As expected, the junta has responded to the mounting criticism it is catching. And, as expected, it has not gone after the anti-democrats involved but anti-coup activists.

The repression is unsurprising but the borrowing of manufactured nationalist paranoia is a little more bewildering.

Khaosod reports that the military junta “has ordered seven of the most prominent pro-democracy activists [be] charged with crimes including sedition after they launched a protest campaign calling for general elections to be held in November.”

It might seem somewhat odd that sedition now includes demanding that the junta stick to its promises.

Acting for the military dictatorship, Col. Burin Thongprapai,  filed police complaints against seven activists. They are:

Sirawit Seritiwat, Nutta Mahattana, Democracy Restoration Group leader Rangsiman Rome, student activist Netiwit Chotiphatphaisal, former lese majeste convict turned political activist Ekachai Hongkangwan, human rights lawyer Arnon Nampa and newcomer student activist Sukrid Peansuwan.

The colonel chuckled that his people had “solid recorded evidence that the seven protest leaders have violated the junta’s ban on political gatherings of more than four and committed acts of incitement against the state.”

The junta’s Burin “said the seven were singled out because they are leaders and committed sedition.”

So the next time The Dictator talks about an election, presumably he’s committing sedition. The junta is now sinking into nonsensical survival mode. It is likely to become dangerous as these ridiculous repression fails.

As one of the accused observed, “[t]he fire has been lit…”, adding:

They want to snuff the fire at its source because everyone’s getting energized. The people have become lively again, and even the media reported it on the front page in a sympathetic manner…

Meanwhile, Deputy Dictator General Prawit Wongsuwan has sent an aide out to declare that the “pro-democracy campaign was orchestrated by foreign powers.” This was followed by a claim worthy of alt-right fruit loops claiming that anti-coup activism results from “trickery by foreign powers” providing the examples of “Iran and Hong Kong.” Several other right-wing leaders and regimes have made similar claims.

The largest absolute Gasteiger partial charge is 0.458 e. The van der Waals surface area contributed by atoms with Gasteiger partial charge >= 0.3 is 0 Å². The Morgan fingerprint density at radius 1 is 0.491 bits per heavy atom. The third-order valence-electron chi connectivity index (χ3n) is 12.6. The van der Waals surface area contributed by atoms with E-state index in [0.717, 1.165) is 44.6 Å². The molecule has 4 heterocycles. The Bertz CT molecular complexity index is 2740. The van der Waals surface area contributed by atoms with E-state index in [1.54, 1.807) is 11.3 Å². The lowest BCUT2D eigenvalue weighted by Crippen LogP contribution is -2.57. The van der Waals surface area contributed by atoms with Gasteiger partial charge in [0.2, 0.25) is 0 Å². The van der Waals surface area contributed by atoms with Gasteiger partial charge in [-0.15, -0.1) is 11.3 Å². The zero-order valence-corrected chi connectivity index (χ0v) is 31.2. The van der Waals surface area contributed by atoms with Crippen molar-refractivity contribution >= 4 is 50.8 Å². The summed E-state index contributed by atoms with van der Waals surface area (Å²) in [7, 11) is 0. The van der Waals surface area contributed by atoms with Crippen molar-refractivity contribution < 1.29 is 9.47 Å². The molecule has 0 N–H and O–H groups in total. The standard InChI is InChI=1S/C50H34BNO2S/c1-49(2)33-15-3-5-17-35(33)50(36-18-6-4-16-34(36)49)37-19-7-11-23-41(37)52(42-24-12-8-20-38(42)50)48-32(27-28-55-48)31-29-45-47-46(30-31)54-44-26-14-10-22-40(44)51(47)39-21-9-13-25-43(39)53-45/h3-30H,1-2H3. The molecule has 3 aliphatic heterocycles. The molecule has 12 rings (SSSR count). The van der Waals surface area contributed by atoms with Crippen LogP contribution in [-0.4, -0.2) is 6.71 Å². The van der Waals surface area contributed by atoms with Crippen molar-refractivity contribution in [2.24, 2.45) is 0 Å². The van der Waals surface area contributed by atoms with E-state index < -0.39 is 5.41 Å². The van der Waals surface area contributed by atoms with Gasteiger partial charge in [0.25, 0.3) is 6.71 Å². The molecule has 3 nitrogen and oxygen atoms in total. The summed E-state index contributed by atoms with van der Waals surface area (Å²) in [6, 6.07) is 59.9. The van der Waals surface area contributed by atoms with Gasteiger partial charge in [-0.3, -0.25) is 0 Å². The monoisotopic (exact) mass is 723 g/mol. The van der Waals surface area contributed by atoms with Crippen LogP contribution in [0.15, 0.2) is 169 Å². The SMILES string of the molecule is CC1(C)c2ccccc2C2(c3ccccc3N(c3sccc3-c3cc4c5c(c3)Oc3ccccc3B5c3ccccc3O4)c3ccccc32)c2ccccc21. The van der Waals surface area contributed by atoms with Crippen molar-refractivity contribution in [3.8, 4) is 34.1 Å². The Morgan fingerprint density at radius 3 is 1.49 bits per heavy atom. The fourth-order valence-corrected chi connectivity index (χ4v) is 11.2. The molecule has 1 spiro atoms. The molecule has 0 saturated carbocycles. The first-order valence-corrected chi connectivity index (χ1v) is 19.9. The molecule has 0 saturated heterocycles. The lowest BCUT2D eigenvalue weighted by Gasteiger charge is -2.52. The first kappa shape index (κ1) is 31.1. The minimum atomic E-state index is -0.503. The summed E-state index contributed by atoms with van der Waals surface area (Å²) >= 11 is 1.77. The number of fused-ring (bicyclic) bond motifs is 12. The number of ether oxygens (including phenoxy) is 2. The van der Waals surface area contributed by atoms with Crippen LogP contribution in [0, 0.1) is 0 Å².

The idea of such accusations is to appeal to those anti-democrats who consume mad conspiracy theorists, themselves in the pay of foreign states.

Things are going to get nastier still.





ISOC’s electoral power

8 01 2018

It has taken a while for the Internal Security Operations Command or ISOC to respond to concerns about its growing power under the military dictatorship. It was back in November when General Prayuth Chan-ocha used his sweeping powers under Article 44 to amend internal security legislation and set up a security “super board” to allegedly assist ISOC in dealing with “domestic security threats.”

The Dictator made ISOC the central agency dealing with all matters it considers “security,” and at all levels. As we well know, “security” usually means the use of lese majeste, computer crimes and sedition laws against political opponents. Using his extra-judicial powers, The Dictator has ISOC heading up all other agencies, and at the regional level, this includes the Interior Ministry, police and prosecutors. Among other things, this is a handing iron fist for when the military dictatorship decides it needs an “election.”